Bongani Ndlovu, Showbiz Correspondent
LOCAL musicians have teamed up to produce a song, Knock Knock Knock, to encourage people to participate in a national HIV and Aids survey that is being rolled out in Zimbabwe.
The Afro pop song, a Zimbabwe Population-based HIV Impact Assessment (ZIMPHIA) initiative, is sung in nine languages by Albert Nyathi, Tererai Mugwadi, Bob Nyabinde, Pauline Gundidza, Derrick Mpofu, Flem B, Mono Mukundu and Adiona Maboreke Chidzonga.
As part of efforts to communicate to Zimbabweans that the survey was important, ZIMPHIA had approached Nyathi, who is also an activist, to come up with an awareness song. Nyathi then roped in other artistes last year to compose lyrics before recording the song at Clive Mono Mukundu’s Monolio Studios in Harare.
At the beginning of the song, Nyathi explains the ZIMPHIA exercise: “After a decade of successful scaling up of HIV prevention and treatment efforts in Zimbabwe, now is the time to assess the effects of HIV in our nation. Now is the right moment to take stock of what has been achieved in confronting the HIV epidemic in Zimbabwe and define the way forward.”
The song is sung in English, Shona, Ndebele, Sotho, Kalanga, Nambia, Tonga, Venda and Shangani.
“Siyeza ngakuwe Qoki, Qoki, Qoki, Touya kwamuri, Gogogoi Gogogoi,” are some of the chorus lyrics.
Nyathi said they had included a lot of languages to promote cultural inclusivity.
“I decided to incorporate various languages in order to reach various communities, in languages they understand better, so that they appreciate the importance of the survey.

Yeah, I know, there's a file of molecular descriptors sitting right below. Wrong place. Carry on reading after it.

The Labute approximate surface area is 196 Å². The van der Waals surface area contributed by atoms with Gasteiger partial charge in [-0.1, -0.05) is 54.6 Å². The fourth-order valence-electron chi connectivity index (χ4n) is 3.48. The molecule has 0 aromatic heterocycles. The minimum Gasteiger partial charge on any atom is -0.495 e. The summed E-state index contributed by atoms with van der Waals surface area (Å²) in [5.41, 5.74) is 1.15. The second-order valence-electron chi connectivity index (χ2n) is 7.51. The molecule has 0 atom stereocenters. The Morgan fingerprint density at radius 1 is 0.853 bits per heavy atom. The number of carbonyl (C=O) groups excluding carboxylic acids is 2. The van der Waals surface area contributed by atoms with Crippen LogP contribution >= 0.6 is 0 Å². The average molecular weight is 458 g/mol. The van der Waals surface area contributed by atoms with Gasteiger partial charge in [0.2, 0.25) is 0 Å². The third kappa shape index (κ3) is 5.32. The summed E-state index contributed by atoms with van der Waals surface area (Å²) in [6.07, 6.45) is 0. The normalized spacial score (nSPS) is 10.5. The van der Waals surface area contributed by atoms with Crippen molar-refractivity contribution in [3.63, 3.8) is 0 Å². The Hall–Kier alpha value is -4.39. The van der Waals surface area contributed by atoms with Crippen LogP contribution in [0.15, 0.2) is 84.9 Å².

“It’s also in line with the constitution that recognises these languages,” said Nyathi.
ZIMPHIA communications officer Rosemary Muchengeti said the song was recorded to help to dispel discomfort and change people’s negative perceptions about the whole exercise.
Last year, the government embarked on a $3 million national HIV and Aids survey, offering HIV testing and counselling services. The exercise is meant to ascertain the burden of HIV and Aids in the country and assess the impact of interventions rolled out so far.
“Participation in the survey is voluntary, so getting public buy-in is vital for data collection. Knock Knock Knock is one way ZIMPHIA hopes to spread the word,” said Muchengeti.
She said the song, released this month, was receiving airplay on most local radio stations. Its video, which was also shot at the Monolio Studios, is being shown on ZBCtv. It is also available on video sharing site – YouTube.